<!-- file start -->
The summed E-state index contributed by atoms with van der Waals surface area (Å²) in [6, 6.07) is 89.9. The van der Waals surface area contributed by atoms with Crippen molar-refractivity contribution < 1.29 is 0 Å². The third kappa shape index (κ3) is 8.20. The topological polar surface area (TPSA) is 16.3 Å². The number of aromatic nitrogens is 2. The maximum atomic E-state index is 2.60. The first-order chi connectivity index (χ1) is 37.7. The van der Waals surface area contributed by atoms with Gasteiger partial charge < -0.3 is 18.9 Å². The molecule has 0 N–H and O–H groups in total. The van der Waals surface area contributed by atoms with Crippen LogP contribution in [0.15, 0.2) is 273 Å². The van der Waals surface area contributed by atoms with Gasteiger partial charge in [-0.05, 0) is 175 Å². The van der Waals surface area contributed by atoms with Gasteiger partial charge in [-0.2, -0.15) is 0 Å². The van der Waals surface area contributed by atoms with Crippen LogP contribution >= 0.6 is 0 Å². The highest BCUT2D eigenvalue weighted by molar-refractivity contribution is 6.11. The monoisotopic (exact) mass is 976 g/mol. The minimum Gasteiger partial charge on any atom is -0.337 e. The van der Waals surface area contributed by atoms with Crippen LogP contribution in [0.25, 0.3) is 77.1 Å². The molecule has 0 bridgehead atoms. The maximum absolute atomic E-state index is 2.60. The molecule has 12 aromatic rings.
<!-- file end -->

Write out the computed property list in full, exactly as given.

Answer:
The summed E-state index contributed by atoms with van der Waals surface area (Å²) in [6, 6.07) is 89.9. The van der Waals surface area contributed by atoms with Crippen molar-refractivity contribution < 1.29 is 0 Å². The third kappa shape index (κ3) is 8.20. The topological polar surface area (TPSA) is 16.3 Å². The number of aromatic nitrogens is 2. The maximum atomic E-state index is 2.60. The first-order chi connectivity index (χ1) is 37.7. The van der Waals surface area contributed by atoms with Gasteiger partial charge < -0.3 is 18.9 Å². The molecule has 0 N–H and O–H groups in total. The van der Waals surface area contributed by atoms with Crippen LogP contribution in [0.15, 0.2) is 273 Å². The van der Waals surface area contributed by atoms with Gasteiger partial charge in [-0.05, 0) is 175 Å². The van der Waals surface area contributed by atoms with Gasteiger partial charge in [-0.2, -0.15) is 0 Å². The van der Waals surface area contributed by atoms with Crippen LogP contribution >= 0.6 is 0 Å². The highest BCUT2D eigenvalue weighted by molar-refractivity contribution is 6.11. The monoisotopic (exact) mass is 976 g/mol. The minimum Gasteiger partial charge on any atom is -0.337 e. The van der Waals surface area contributed by atoms with Crippen LogP contribution in [0.25, 0.3) is 77.1 Å². The molecule has 0 bridgehead atoms. The maximum absolute atomic E-state index is 2.60. The molecule has 12 aromatic rings.